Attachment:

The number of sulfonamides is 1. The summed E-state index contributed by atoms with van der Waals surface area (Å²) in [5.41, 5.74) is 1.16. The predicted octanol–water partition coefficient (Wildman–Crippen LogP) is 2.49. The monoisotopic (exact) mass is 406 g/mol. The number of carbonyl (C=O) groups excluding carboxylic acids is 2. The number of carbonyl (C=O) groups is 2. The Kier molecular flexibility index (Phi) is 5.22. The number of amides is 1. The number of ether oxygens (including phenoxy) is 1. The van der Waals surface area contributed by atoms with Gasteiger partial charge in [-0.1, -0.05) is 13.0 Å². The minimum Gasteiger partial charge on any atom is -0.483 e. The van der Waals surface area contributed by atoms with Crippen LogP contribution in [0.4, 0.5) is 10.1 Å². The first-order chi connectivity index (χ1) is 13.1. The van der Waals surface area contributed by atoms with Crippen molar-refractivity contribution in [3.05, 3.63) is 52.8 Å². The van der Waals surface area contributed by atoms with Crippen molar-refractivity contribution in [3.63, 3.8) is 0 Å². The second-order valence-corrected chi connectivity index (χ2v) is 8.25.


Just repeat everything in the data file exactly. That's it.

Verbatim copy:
The number of sulfonamides is 1. The summed E-state index contributed by atoms with van der Waals surface area (Å²) in [5.41, 5.74) is 1.16. The predicted octanol–water partition coefficient (Wildman–Crippen LogP) is 2.49. The monoisotopic (exact) mass is 406 g/mol. The number of carbonyl (C=O) groups excluding carboxylic acids is 2. The number of carbonyl (C=O) groups is 2. The Kier molecular flexibility index (Phi) is 5.22. The number of amides is 1. The number of ether oxygens (including phenoxy) is 1. The van der Waals surface area contributed by atoms with Gasteiger partial charge in [-0.1, -0.05) is 13.0 Å². The minimum Gasteiger partial charge on any atom is -0.483 e. The van der Waals surface area contributed by atoms with Crippen LogP contribution in [0.4, 0.5) is 10.1 Å². The first-order chi connectivity index (χ1) is 13.1. The van der Waals surface area contributed by atoms with Crippen molar-refractivity contribution in [3.05, 3.63) is 52.8 Å². The van der Waals surface area contributed by atoms with Crippen molar-refractivity contribution in [3.63, 3.8) is 0 Å². The second-order valence-corrected chi connectivity index (χ2v) is 8.25.